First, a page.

It would have been easier — and quicker — for Hurston if her group just brought in an existing bank or credit union as a partner organization to provide access to credit and basic financial services to the Northside.

But Hurston says in surveys, town halls and just informal conversations over the years, the Northside’s desire for its own institution has only gotten stronger.

“The mistrust in the banking community, it’s not a small thing, and it can’t be fixed overnight,” Hurston told me last year. “We’re starting from the wrong spot…if I have to protest in front of you to make you treat me right. Something’s not right about that. So no one from our communities has ever asked me if we should just partner with a larger bank.”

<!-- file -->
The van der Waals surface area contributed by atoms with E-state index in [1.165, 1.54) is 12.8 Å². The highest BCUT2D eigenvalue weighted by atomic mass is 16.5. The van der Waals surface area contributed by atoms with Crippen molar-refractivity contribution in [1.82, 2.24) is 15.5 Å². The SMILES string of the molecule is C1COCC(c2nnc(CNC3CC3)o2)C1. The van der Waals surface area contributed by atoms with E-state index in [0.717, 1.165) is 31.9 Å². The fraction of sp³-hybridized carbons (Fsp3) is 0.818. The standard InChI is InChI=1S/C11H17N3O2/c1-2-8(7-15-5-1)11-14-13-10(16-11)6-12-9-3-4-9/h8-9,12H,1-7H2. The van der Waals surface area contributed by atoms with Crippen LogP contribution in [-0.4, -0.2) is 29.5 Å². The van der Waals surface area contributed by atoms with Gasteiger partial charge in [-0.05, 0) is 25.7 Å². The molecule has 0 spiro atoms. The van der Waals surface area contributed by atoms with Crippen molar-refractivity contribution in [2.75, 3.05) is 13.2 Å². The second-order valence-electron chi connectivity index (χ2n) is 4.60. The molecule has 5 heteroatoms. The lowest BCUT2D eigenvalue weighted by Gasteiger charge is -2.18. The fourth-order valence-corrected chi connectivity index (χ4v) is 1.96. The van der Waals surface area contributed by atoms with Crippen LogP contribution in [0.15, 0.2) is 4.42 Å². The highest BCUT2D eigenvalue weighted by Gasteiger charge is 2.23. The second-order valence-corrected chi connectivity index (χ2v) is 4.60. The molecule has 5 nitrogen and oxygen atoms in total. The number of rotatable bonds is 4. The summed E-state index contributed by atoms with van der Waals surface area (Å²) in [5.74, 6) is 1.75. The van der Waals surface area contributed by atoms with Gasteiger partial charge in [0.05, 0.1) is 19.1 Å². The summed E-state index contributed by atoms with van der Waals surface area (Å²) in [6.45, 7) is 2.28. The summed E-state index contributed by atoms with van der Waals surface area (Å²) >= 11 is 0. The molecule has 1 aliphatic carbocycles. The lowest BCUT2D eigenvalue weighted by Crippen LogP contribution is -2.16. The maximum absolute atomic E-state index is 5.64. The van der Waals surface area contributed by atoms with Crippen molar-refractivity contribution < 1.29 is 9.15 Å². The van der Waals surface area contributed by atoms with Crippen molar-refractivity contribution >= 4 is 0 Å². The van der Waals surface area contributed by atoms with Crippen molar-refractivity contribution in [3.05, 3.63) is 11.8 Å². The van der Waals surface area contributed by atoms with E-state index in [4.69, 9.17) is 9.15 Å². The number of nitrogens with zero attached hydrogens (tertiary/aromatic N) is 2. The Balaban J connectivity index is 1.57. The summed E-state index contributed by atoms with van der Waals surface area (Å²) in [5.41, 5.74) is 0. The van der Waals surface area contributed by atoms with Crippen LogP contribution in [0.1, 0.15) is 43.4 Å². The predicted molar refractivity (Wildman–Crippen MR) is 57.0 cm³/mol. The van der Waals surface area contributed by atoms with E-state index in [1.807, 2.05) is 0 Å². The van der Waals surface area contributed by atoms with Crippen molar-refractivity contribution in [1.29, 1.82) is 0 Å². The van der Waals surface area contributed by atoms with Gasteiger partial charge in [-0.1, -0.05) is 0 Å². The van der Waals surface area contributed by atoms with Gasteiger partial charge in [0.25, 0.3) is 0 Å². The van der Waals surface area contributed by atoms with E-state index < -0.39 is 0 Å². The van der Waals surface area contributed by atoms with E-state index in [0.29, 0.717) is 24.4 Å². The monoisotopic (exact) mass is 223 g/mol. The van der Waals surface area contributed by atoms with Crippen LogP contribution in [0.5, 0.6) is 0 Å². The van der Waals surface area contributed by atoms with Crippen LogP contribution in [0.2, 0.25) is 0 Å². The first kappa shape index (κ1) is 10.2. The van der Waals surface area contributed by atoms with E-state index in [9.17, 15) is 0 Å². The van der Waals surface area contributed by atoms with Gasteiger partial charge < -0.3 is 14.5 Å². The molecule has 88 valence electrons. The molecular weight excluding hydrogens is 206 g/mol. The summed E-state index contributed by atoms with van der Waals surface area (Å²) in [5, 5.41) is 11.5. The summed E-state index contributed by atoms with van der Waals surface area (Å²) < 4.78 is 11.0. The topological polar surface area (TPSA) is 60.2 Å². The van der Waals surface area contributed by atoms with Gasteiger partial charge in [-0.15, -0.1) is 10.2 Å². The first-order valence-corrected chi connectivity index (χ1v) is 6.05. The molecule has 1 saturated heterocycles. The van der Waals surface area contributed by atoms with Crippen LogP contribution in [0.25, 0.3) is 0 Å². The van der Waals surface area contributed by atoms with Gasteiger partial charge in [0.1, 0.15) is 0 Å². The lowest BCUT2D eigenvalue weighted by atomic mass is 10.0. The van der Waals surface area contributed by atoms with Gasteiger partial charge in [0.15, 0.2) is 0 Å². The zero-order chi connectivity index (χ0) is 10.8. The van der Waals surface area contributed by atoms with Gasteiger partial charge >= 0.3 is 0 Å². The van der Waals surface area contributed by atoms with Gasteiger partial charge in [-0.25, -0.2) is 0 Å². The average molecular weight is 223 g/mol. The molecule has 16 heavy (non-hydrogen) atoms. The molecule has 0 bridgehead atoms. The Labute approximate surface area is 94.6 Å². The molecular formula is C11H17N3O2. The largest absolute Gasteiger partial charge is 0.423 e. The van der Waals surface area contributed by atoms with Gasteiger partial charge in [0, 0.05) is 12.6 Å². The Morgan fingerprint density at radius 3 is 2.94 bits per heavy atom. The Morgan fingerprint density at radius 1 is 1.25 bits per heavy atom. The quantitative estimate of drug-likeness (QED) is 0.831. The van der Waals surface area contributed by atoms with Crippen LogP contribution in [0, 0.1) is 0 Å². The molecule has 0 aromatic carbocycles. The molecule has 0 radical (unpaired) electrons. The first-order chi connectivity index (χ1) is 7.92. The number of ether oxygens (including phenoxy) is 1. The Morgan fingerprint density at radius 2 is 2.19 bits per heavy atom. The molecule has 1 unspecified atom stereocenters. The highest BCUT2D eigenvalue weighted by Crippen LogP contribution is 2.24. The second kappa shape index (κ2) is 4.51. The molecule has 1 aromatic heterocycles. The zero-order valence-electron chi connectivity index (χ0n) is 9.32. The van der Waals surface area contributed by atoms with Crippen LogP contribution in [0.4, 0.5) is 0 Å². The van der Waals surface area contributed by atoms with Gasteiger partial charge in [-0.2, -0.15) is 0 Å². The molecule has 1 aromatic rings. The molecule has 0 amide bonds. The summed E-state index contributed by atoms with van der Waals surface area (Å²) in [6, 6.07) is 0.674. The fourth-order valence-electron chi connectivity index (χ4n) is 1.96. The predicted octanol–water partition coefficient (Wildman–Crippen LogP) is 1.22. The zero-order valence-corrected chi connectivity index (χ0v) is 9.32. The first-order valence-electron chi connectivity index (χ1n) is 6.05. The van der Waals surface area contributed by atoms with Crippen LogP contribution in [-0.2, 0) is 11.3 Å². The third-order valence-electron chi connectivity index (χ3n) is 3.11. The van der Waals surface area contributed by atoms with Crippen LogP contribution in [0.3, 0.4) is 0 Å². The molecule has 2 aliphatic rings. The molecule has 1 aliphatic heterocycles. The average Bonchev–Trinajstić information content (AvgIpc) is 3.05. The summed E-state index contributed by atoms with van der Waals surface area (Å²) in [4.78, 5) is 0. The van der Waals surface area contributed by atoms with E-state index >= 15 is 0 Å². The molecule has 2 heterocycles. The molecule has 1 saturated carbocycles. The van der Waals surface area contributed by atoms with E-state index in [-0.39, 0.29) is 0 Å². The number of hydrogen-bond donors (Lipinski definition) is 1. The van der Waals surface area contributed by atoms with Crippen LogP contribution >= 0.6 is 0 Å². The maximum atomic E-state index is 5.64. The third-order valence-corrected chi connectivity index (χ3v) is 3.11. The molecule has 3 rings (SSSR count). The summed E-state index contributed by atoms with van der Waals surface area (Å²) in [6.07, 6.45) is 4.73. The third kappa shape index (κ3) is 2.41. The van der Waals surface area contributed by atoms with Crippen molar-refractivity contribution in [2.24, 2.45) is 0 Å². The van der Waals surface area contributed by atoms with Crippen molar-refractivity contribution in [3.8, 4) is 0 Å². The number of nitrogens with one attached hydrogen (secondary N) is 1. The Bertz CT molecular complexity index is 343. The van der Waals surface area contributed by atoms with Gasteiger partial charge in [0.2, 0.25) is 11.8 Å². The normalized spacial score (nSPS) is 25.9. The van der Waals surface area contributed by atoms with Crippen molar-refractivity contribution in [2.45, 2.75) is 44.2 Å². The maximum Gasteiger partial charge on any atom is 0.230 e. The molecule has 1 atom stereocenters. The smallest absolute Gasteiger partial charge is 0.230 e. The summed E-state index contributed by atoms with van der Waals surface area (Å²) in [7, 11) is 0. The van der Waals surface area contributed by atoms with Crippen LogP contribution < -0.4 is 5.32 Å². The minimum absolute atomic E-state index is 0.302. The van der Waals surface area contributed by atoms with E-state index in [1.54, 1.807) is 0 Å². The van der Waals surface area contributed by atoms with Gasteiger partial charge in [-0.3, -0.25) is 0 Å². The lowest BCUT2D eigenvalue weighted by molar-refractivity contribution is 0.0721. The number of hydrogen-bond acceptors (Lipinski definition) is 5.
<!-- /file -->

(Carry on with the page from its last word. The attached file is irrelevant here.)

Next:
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Oscar is Next City's senior economic justice correspondent. He previously served as Next City’s editor from 2018-2019, and was a Next City Equitable Cities Fellow from 2015-2016. Since 2011, Oscar has covered community development finance, community banking, impact investing, economic development, housing and more for media outlets such as Shelterforce, B Magazine, Impact Alpha and Fast Company.

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Tags: minneapoliscredit unionsblack credit unions